Making The Magic Circle, developer Question’s game about game development, writer/designer Jordan Thomas has spent a lot of time building a world around a fictional development team.
It’s a central part of the game’s story. So much so that, in the game's marketing, Question often stays in character — posting an official site that treats those fictional developers like real people, and running Twitter accounts for some of them. Below is the latest in that approach — a letter written in the game’s universe from an anonymous team member to the media.
The text is also Question’s way of announcing that The Magic Circle is headed to Steam Early Access in May. Check out our previous coverage of the game here.
To Whom It May Concern:
You have been robbed. Worse yet — you don't even know it. I am an employee at TMC Games, the studio which has blown twenty-odd years working on The Magic Circle. That's right; we're that game that has been "officially" delayed an obscene total of 11 times and still hasn't been canceled. Maybe you backed any one of our four Kickbacker campaigns — or maybe you don't even remember the original text adventure and this is all news to you. Doesn't matter — just goes to show you why it’s wrong to waste LIVES on this purgatorial cycle of promising you guys the world ... and delivering the same stale old excuses.
I am a newer employee here, taking it upon myself to speak for the hundreds of team veterans. They have families and can't risk termination. We work for Ishmael Gilder, who still has the gall to call himself "Starfather" just like in the game. He wrote the original, probably under the influence of psychedelics he's now too old to find a dealer for — and got stupid, stupid rich off of it. Standards were ... simpler, back then. Now he insists on writing, directing and starring in the sequel himself — and we're the giant team he insists that he needs.
Now, if you've been following the game lately, Ish has been claiming our current direction was "The Vision" all along:
A sword and sorcery romp, right? A power fantasy from the days of yore, about as relevant as key parties and disco — but it still sells, so we keep marching toward ship. Black and white because Ish demanded final approval on the color scheme in every scene — but he's too busy NOT finishing the story — so now, it's just "our signature look." Keep that Stalin-esque revisionist history in mind — it gets worse.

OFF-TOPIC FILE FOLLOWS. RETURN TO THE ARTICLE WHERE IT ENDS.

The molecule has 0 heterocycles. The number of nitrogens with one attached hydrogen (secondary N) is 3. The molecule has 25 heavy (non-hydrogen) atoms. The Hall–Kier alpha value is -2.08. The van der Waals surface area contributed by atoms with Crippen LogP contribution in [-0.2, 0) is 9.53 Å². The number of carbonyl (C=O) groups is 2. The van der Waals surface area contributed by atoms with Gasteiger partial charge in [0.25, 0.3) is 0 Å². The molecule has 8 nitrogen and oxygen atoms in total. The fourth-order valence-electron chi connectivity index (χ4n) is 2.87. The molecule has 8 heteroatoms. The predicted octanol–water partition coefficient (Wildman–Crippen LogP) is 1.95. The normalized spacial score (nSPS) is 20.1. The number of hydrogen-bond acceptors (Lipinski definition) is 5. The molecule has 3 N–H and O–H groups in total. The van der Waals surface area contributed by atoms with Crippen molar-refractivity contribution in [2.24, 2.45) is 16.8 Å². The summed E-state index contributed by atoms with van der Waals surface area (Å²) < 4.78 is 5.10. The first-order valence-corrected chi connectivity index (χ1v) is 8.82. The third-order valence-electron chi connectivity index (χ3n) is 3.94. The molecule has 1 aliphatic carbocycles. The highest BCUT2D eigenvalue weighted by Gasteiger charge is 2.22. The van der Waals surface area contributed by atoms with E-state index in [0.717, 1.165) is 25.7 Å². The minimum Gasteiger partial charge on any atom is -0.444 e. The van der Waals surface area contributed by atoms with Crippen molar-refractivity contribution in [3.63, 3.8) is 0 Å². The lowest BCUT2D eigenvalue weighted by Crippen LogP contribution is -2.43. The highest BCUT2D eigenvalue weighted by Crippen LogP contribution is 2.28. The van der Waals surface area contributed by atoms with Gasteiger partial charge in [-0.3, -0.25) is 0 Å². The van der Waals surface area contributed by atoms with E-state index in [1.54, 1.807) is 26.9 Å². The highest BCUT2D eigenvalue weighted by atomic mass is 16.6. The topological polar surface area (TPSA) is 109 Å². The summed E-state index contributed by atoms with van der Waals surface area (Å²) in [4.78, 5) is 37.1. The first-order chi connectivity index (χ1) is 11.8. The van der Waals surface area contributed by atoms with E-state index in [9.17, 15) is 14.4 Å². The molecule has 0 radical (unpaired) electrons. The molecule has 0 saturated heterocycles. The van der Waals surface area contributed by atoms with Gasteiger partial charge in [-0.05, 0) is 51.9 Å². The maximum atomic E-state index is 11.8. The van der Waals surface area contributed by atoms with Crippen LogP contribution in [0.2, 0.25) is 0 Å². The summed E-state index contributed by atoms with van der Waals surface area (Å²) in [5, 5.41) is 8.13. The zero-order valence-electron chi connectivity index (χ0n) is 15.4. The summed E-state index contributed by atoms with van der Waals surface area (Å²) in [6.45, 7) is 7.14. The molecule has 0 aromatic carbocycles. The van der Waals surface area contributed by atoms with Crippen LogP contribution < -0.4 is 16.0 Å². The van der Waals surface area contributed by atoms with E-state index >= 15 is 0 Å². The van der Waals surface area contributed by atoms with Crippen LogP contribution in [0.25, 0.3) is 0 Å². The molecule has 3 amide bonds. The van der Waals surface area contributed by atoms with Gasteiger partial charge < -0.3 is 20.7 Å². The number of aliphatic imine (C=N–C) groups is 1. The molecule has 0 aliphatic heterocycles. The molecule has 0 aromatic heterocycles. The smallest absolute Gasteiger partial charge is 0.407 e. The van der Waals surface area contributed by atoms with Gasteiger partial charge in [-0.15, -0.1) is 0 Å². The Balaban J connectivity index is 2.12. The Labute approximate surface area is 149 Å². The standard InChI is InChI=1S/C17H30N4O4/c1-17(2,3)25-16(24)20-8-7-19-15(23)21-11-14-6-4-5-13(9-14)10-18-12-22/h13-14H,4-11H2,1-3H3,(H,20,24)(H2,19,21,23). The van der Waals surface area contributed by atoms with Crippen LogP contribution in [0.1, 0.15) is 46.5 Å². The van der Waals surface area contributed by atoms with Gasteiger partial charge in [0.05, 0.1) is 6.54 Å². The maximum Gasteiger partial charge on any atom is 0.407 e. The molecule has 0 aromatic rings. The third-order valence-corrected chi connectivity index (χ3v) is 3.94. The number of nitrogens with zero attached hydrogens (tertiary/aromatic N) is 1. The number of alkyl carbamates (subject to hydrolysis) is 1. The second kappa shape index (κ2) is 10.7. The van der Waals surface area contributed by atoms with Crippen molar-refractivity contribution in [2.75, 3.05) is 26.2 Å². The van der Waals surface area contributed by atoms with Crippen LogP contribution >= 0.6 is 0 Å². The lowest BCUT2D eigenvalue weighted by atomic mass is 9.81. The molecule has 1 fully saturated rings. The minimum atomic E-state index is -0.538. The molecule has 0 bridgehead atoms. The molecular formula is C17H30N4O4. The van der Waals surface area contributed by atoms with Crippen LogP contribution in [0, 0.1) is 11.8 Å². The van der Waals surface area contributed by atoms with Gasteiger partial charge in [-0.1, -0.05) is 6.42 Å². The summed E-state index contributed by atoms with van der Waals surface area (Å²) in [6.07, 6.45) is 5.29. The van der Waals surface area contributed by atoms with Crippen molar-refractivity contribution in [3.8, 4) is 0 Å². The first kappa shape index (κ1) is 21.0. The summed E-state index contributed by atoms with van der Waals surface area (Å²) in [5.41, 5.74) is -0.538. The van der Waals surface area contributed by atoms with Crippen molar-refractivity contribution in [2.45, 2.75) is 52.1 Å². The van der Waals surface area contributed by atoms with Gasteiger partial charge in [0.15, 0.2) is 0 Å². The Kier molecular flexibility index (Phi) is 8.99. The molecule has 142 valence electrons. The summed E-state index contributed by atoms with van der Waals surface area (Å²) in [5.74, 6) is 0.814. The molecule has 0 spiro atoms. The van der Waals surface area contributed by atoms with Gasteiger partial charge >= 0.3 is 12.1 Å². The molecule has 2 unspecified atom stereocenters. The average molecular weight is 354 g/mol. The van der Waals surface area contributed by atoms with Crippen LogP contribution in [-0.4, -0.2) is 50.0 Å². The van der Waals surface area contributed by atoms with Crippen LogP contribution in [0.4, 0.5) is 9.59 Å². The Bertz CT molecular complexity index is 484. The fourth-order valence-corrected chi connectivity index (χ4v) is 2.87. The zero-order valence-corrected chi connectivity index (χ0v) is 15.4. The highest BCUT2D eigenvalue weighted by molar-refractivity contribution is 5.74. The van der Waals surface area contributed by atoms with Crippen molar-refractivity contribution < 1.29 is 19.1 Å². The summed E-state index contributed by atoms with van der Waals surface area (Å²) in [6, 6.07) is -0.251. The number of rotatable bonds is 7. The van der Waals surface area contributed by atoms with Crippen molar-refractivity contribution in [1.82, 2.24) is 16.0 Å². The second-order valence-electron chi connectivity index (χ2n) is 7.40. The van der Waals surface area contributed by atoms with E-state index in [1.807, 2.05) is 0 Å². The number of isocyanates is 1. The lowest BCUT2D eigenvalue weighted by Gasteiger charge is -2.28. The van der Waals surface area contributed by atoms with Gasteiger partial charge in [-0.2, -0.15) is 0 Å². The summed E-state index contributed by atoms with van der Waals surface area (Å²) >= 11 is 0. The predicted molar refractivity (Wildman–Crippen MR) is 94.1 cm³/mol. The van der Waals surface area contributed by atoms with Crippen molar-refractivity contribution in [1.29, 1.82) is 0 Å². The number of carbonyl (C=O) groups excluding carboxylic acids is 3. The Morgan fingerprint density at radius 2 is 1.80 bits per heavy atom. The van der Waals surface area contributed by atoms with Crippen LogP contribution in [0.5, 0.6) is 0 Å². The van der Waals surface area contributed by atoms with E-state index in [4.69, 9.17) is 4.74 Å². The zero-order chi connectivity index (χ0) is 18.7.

How? Well, the truth is, the real game was done. DONE. Ten, 11 years back, when someone might have still wanted it. This is what it looked like:Click for more screens: 1, 2, 3, 4, 5
It had a fully-voiced single player campaign, multiplayer designed by Maze Evelyn (whose gaming career was HUGE back then). And for its era, it was solid. Great, even. Hell, it could have been your favorite game of all time. But now you'll never know. Starfather, in his infinite wisdom, panicked about meeting fan expectations, right before release ... and buried the whole damned thing in an unmarked grave. Started over with the fantasy look, as if that had been the idea from the off.
It was a risk, showing you this much. I won't be able to do it twice. That's where you come in ... if you're game. Staggeringly, The Magic Circle is going into "Early Access," digitally, on Vapor™, sometime in May — which is a laugh unto itself. I guess "20 Years Too Late Access" wasn't a category.
And all that space station stuff is STILL THERE. I happen to know that the art files were left in this version, on principle. A monument to the unsung. And code-wise — the tech guys had to continually rewrite the engine, making sure the old was compatible with the new. Nobody can tell the scar tissue from the vital organs anymore.
I'm asking anyone who picks up the Early Access version of TMC to exploit any bugs you discover. Use any means necessary to find the REAL game and stream it, or post something about it — anything; show people our work, excavate the classic title that was stolen from you. Ish will see it and know that he can't change the past. That a stagey English accent does not make you a God.
I speak now for the familes whose wives and husbands bled 10 years of emotional, physical and financial energy into that project, only to see it flushed out an airlock. Those who have spent another decade on this warmed-over orcs & elves stuff. I have to look at the team's faces every day, and I want to see them smile, just once ... if only out of revenge.